It was not unlike the prognosis of
body integrity identity disorder,
but I had to cut it off,
despite having invested so much of
into growing that misplaced limb of
dogma being a limb grown hitherto
from within the womb.
But I had to remove it
And I understand why many people react
to losing their religion,
just as they would losing a
or even their head,
because it is an attack on the self,
a psychosomatic assault
which is registered as such in the
brain’s errant cauldron of
miswired nerves and biochemistry;
but I had to cut it off
after spending many years
in the frigid frostbite realms of Reason,
cauterizing the rotten wound with
It was, after all, a
liability soon replaced
by a more efficient prosthetic.
there are times when,
in the shadow of fight or flight circumstances,
I feel the irrational itch
and wish to encode myself fully
into modernity’s machines,
finally liberating myself,
if only temporarily,
from superstition’s angsty, tingling
codex of nerves.
What is this errant sensation I feel
in the dark, fearful hours of life?
It is merely a nagging pop-up error
in my cerebral matrix
for hardwired software
long ago deleted.
Tradition’s blades delight
in slicing off butterfly wings
to deny the freedom of flight
for such tragic, colorful things.
Their barbarism is born of
the fervor of their
compelled unto frenzy
by the holy need to achieve
whether it be in the belief that
Jesus Christ would cast
nonbelievers into the pits of
or that infidels should be purged
in a jihad of chemical death
or that a man can become
by surgically inverting
or that ogling polygonal
is a part of rape culture,
or that all billionaires—
regardless of lives saved
or even investors—
are wicked white men
that have oppressed the rest of
they eat their own
to cull their herd
and become stronger
by becoming weaker,
refining their ranks
with a pair of neutering clippers
and a chopping block
(shoulder roast whose
and they are left
gnawing their own
They thus beat stained, sinful swords
unto penitent plowshares,
wanting to live in peaceful accords
and promising in prayers
to share the bounty of their Lord
with kin and friend and neighbor
as milk-and-honey freely poured
as blood from a saber
so long as plow cut not too deep
the lands they sought to sow
that golden crop they wished to reap
to expose the bones below.
But however they tried to plant a grain
in the Promised Land’s womb
they harvested only the crop of Cain—
a crimson, bleeding bloom.
Like Father, Like Son
Cain, thus, was banished to the land of Nod
for having slain his nearest, dearest kin
in wrathful jealousy, alike to God—
emulation being the greatest sin.
The Trick Called Civilization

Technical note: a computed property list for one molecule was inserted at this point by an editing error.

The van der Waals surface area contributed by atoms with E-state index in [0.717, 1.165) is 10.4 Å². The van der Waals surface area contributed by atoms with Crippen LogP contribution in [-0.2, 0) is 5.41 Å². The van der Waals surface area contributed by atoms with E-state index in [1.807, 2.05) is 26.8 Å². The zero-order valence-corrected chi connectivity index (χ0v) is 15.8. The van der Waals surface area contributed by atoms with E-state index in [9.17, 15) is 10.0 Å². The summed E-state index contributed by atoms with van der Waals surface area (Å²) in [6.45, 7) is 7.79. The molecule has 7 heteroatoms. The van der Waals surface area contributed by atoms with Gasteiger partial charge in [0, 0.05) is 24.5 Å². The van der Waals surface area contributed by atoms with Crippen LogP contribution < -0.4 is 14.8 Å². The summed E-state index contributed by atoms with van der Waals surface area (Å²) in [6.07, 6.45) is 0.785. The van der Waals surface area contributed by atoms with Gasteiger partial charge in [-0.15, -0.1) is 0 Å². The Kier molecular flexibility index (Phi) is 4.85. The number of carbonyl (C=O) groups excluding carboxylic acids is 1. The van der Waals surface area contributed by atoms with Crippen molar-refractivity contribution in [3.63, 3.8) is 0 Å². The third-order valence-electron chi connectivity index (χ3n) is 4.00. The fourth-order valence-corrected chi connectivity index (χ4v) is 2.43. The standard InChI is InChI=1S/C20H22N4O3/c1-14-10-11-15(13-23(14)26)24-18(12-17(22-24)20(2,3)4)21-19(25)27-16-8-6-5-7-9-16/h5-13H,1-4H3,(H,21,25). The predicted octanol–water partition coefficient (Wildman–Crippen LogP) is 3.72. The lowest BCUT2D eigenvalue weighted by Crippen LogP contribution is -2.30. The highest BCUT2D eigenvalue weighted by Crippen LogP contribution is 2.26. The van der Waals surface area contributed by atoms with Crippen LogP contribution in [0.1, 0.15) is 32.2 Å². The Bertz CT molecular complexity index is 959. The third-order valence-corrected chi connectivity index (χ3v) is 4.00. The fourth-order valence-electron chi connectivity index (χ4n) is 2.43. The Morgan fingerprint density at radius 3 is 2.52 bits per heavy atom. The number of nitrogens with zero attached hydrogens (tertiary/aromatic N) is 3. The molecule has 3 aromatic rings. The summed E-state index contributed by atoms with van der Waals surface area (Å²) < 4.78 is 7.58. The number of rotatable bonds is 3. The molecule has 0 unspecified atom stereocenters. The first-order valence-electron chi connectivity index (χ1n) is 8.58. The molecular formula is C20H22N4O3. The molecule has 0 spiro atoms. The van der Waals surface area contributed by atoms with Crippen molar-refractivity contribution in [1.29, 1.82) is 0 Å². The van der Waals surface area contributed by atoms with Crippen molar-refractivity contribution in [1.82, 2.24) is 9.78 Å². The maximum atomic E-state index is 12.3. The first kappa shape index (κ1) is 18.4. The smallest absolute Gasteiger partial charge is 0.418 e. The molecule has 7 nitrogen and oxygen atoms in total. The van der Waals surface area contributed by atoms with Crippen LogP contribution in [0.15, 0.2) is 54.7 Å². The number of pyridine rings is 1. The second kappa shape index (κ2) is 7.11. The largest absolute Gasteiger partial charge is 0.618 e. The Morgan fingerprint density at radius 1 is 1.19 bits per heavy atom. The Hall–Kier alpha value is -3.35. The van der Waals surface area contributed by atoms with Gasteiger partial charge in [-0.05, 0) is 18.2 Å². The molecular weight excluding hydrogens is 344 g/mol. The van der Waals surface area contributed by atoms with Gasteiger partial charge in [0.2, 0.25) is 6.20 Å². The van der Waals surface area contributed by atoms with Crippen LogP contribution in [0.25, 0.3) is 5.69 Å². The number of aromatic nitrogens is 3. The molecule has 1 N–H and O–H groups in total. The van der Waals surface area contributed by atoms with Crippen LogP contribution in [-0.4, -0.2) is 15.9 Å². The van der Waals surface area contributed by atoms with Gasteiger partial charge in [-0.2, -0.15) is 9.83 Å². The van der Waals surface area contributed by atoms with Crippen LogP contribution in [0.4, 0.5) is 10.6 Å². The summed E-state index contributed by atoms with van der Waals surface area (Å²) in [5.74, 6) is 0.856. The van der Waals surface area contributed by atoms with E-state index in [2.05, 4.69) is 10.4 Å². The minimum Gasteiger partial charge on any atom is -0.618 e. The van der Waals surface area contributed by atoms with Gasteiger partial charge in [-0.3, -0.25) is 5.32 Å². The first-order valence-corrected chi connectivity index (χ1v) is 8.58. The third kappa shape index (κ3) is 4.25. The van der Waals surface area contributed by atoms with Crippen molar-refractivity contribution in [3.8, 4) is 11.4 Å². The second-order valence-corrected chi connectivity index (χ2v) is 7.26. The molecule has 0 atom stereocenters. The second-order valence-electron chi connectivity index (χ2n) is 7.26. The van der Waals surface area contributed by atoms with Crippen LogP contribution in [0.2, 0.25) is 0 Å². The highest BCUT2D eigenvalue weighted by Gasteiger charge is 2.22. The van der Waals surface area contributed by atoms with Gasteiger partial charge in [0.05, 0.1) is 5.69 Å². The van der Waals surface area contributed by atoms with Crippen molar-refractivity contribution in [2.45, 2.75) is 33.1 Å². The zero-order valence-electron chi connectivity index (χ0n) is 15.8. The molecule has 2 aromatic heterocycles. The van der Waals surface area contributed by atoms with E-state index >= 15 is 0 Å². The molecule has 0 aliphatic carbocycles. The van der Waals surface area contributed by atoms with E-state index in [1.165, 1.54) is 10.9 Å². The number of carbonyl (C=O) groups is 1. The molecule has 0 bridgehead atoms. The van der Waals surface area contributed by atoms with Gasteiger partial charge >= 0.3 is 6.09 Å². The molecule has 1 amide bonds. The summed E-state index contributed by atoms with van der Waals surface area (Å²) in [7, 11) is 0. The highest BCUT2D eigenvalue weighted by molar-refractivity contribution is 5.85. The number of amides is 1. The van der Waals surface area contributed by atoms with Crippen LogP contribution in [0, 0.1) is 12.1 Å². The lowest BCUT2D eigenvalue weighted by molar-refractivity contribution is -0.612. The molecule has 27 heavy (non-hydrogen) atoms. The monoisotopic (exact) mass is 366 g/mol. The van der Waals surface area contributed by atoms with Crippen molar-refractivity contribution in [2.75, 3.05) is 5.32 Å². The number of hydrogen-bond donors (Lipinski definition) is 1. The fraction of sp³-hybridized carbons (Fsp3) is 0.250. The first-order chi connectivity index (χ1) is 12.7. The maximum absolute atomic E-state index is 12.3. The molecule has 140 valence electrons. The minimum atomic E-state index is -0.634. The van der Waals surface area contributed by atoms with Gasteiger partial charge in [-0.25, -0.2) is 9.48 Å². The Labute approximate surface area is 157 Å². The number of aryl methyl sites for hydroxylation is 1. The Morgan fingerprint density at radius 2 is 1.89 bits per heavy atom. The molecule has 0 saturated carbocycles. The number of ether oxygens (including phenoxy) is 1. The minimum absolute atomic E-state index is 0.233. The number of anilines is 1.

The mad jester kept the chainsaws spinning,
fumbling their juggle with nary a frown
as he lost fingers with each catch, grinning
until it all, at last, came crashing down.
Death is a master hunter, both patient and grim,
whose skills cannot be countered, or even reckoned,
and each of us is marked—a trophy of his whim,
an arrow notched for our final hour, down to the last second.
How sad that Christians,
for whom Christ bled,
should butter bullets
instead of bread.
In the center of the stage the silence broke
and thereupon the Devil, grinning, spoke:
“Lift your donkey-eared sire higher
and pile the crosses upon the pyre—
it is the Feast of Fools, the decadence
when insanity makes the most sense.
Too many plagues, too many prayers,
too many imbalances while God errs.
Cast the dice and dance a jig,
slit the throat of both pope and pig.
It is not heathenism, but Order—
atonement for chaos on the border
between right and wrong, sins and morals;
a contrast of curses and of chorales.
What good is that grave marked Tomorrow?
All that matters now is to drown the sorrow.
For we dance and make merry, knowing life
is but a baby dropped by a bumbling midwife.
So, if the world is nothing but stout sadness,
let us go to the drunken refuge of madness,
stubborn as a donkey in his destitution
and no crazier than a priest steeped in delusion.
See the father who lost to bleeding boils
the children he loved, his wife, the spoils
of a pious life now martyred to idiotic chance,
and so he joins his feet to a heathen dance.
See this small boy, prematurely grown a man
after his family died, leaving this orphan
at a young age and beset with the sores
that took them—give unto him wine and whores
and let him live while he may, today, anon,
for tomorrow will never come, like Canaan,
where the Promised Land’s happy shore
is lapped with blood, and nothing more,
for our lives are meted in thrifty measure
with much of pain and so little of pleasure.
And, so, this beldam—with her back broken
from years of fruitless toil—let her soak in
Dionysian necatar, easing the aches of her limbs
and the hurtful memories whose barbed stems
entwine her heart to prick and bleed—
let drink be her balm, barrels equal to need.
And let the nuns and monks leave their cloisters
and converge in congress, seeding pearls upon oysters,
for the End comes today, and tomorrow comes never
while Death sharpens his sickle blade to swing and sever
every life, ready as a seed ripened full to bloom
while planted in this filthy, diseased mass tomb.
So dance, while you can, and exhaust yourself well,
because Sleep will come, at the end of your tale,
and the earth will continue to orbit a ball of light
while adrift in a void of indifferent Eternal Night.”
Erasmus appeared onstage, where all could see him,
shrugging as he agreed: “Ad libitum—carpe diem.”